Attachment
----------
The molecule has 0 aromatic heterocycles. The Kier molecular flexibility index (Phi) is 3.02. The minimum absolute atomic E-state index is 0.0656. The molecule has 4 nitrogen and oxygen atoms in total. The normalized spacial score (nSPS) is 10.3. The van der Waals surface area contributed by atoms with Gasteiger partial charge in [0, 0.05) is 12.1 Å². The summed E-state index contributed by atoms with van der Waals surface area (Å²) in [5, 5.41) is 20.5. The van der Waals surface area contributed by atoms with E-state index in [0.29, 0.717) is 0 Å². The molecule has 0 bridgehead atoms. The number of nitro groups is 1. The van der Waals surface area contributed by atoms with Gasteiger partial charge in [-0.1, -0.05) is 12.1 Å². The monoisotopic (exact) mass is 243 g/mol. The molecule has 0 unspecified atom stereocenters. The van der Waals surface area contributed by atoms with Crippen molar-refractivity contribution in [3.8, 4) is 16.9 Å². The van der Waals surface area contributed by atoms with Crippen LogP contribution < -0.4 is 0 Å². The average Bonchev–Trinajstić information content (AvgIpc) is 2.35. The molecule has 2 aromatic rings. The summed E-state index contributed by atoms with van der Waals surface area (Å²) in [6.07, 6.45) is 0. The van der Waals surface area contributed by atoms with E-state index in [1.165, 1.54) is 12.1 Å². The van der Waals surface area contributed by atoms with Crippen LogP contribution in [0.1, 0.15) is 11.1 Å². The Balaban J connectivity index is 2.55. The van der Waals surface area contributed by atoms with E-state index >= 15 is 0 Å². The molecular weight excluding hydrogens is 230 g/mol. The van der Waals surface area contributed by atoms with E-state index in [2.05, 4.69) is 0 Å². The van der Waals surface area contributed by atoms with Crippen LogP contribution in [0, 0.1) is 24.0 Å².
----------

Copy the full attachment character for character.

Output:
The molecule has 0 aromatic heterocycles. The Kier molecular flexibility index (Phi) is 3.02. The minimum absolute atomic E-state index is 0.0656. The molecule has 4 nitrogen and oxygen atoms in total. The normalized spacial score (nSPS) is 10.3. The van der Waals surface area contributed by atoms with Gasteiger partial charge in [0, 0.05) is 12.1 Å². The summed E-state index contributed by atoms with van der Waals surface area (Å²) in [5, 5.41) is 20.5. The van der Waals surface area contributed by atoms with E-state index in [0.29, 0.717) is 0 Å². The molecule has 0 bridgehead atoms. The number of nitro groups is 1. The van der Waals surface area contributed by atoms with Gasteiger partial charge in [-0.1, -0.05) is 12.1 Å². The monoisotopic (exact) mass is 243 g/mol. The molecule has 0 unspecified atom stereocenters. The van der Waals surface area contributed by atoms with Crippen molar-refractivity contribution in [3.8, 4) is 16.9 Å². The van der Waals surface area contributed by atoms with Crippen LogP contribution < -0.4 is 0 Å². The average Bonchev–Trinajstić information content (AvgIpc) is 2.35. The molecule has 2 aromatic rings. The summed E-state index contributed by atoms with van der Waals surface area (Å²) in [6.07, 6.45) is 0. The van der Waals surface area contributed by atoms with E-state index in [1.165, 1.54) is 12.1 Å². The van der Waals surface area contributed by atoms with Crippen LogP contribution in [0.1, 0.15) is 11.1 Å². The Balaban J connectivity index is 2.55. The van der Waals surface area contributed by atoms with E-state index >= 15 is 0 Å². The molecular weight excluding hydrogens is 230 g/mol. The van der Waals surface area contributed by atoms with E-state index in [2.05, 4.69) is 0 Å². The van der Waals surface area contributed by atoms with Crippen LogP contribution in [0, 0.1) is 24.0 Å².